December 18, 2018 - Festival UBRZAJ will continue to educate audiences about the importance of human rights, for this year's edition there is a great interest, during which in five days, 15 films will be shown. This was announced during the closing ceremony of the 9th Festival of Human Rights Film UBRZAJ, by the director of the Festival, Miloš Knežević, stressing that the films provided the public with powerful messages aimed at raising awareness about the importance of human rights.
"I hope that we have managed to show with all of these films the motto of the Festival - that is, we watched movies and that we remember something from them. We will see this when we find ourselves in the situation where our human rights have been violated or to someone close to us," said Knezevic.
He said the audience's response was excellent.
"I am glad that the Podgorica audience continues to wait, with impatience, for the Film Festival on Human Rights UBRZAJ. The situation is the same with Berane and Kotor. This year we had a projection in the Gymnasium “Panto Malisic” in Berane, where we also talked to high school students on topics related to human rights," Knezevic pointed out.
He said that the Festival would continue, in addition to presenting the films premiers to the Montenegrin audience, to retain the education function that needs to be, as he said, nurtured especially among the younger generations.
The festival UBRZAJ, which lasted from 9th to 14th December, was closed with the screening of the movie "Groundson", directed by Aleksandar Reljić, who presented to the Montenegrin audience a story about the former detainee Eva Mozes Kor, who survived the Nazi mortal experiments of Dr. Joseph Mengele, and in 2014 symbolically adopted Rainer Hes, the grandson of Commander in Auschwitz, who is now actively fighting fascism and anti-Semitism.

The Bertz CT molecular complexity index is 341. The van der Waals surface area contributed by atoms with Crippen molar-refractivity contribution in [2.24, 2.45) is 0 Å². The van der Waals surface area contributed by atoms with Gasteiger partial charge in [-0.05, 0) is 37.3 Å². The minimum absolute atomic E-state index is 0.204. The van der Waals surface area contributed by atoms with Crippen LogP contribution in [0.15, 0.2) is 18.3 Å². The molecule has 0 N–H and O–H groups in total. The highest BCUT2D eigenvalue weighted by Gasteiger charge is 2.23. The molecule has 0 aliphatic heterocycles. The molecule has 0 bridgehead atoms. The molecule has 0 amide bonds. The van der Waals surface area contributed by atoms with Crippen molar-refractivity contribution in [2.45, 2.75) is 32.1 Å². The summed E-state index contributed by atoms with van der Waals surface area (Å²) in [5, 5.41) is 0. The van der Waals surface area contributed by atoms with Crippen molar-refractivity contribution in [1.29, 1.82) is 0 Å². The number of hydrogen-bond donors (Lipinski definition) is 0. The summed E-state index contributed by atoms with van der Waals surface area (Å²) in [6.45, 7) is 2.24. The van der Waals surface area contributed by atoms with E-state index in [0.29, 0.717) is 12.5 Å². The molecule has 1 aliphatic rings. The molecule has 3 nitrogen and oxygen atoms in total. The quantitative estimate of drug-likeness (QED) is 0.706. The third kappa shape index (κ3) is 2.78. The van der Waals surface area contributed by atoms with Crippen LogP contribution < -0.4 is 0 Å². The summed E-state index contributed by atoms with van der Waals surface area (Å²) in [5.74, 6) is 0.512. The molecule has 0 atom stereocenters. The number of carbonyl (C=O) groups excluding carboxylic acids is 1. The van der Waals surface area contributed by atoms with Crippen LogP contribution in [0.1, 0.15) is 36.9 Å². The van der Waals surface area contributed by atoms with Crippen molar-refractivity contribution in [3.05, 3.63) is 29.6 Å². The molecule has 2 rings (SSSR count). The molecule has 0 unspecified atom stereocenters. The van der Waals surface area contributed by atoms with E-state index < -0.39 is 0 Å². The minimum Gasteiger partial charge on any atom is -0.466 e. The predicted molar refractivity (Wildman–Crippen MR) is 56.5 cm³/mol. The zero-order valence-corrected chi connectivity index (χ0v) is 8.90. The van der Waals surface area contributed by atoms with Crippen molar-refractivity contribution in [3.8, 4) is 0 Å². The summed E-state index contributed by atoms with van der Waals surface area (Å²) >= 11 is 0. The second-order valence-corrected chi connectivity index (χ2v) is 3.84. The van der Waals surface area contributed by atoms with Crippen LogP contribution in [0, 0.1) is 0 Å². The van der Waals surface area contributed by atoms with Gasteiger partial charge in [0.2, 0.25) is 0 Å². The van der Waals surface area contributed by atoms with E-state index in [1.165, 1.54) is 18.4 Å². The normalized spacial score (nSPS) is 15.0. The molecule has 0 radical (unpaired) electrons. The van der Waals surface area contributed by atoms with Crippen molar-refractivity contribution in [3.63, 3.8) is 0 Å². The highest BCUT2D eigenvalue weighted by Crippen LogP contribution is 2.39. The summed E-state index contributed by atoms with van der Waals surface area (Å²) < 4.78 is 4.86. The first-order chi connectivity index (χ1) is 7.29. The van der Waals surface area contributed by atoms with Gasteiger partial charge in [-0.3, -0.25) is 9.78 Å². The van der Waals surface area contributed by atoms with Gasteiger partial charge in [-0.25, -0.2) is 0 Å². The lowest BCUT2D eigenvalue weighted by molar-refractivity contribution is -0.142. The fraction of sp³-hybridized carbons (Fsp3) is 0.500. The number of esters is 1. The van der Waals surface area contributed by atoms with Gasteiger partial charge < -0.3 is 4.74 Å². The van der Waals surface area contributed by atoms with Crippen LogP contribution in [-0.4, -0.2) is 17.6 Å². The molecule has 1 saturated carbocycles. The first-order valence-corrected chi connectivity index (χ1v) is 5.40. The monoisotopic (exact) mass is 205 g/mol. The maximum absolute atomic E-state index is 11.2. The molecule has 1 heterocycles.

The film director Aleksandar Reljić and the film's protagonist Reiner Hes, the grandson of the commander of the Auschwitz camp, were guests during the closing of the Festival UBRZAJ, and after the screening of the film, they talked with the audience in Sala Dodest, along with the moderation of the historian Miloš Vukanović.
Talking about the motives of working on this film, Reljić explained that he had previously dealt with the subject of the Holocaust and the crimes committed during the Second World War in the territory of the former Yugoslavia.
"I did a special documentary "Auschwitz - the Yugoslav Memory" and I was interested in the fact that today, after the war, the bloody decay and war crimes committed in the former Yugoslavia, what is the relation to this phenomenon in the context of cover-up and relativism, not only for the crimes from the nineties but also from the Second World War," Reljić said.
He recalled that in the past ten years there has been an attempt to rehabilitate war criminals in Serbia, reducing their significance.
"I came across the story of Rainer and Eva, after which I decided to continue to deal with this topic," said Reljić, and speaking of the two realities that were going on in Auschwitz concluded: "The banality of the crime can be seen in the photos shown in the film, on which the Nazis lead a carefree life."
He pointed out that the biggest violation of human rights recorded in our history did not remain behind us, and that the features of that time, as he noted, can still be seen in the modern media.
"You can still see a swastika in everyday life, it's not a secret or something that should be concealed. My task is, just like the grandson of one of the greatest criminals, to try to make things like that never happen again," Hes said.
He said that such a crime can happen anywhere in the world and that the worrying fact is the growth of retrograde movements, such as the fact of the region, that “Ustaha get a legitimacy” and that in many EU countries the right-wing politicians are stronger, saying that the governments are the liable ones for preventing similar events.
He was also interested in the audience's questions about the relationship with other members of the Hes family in which he sees himself as a "waste", and in which his grandfather Rudolf Hes was the right one, and how he even learned about the depth of his family's involvement into crimes, which resulted in his interruption in communication with them. He also spoke about his educational initiatives that are being implemented around the world, as well as the threats he receives from the new Nazis and security measures that he is often subjected.
Text by PR Center, on December 15th 2018, read more at CdM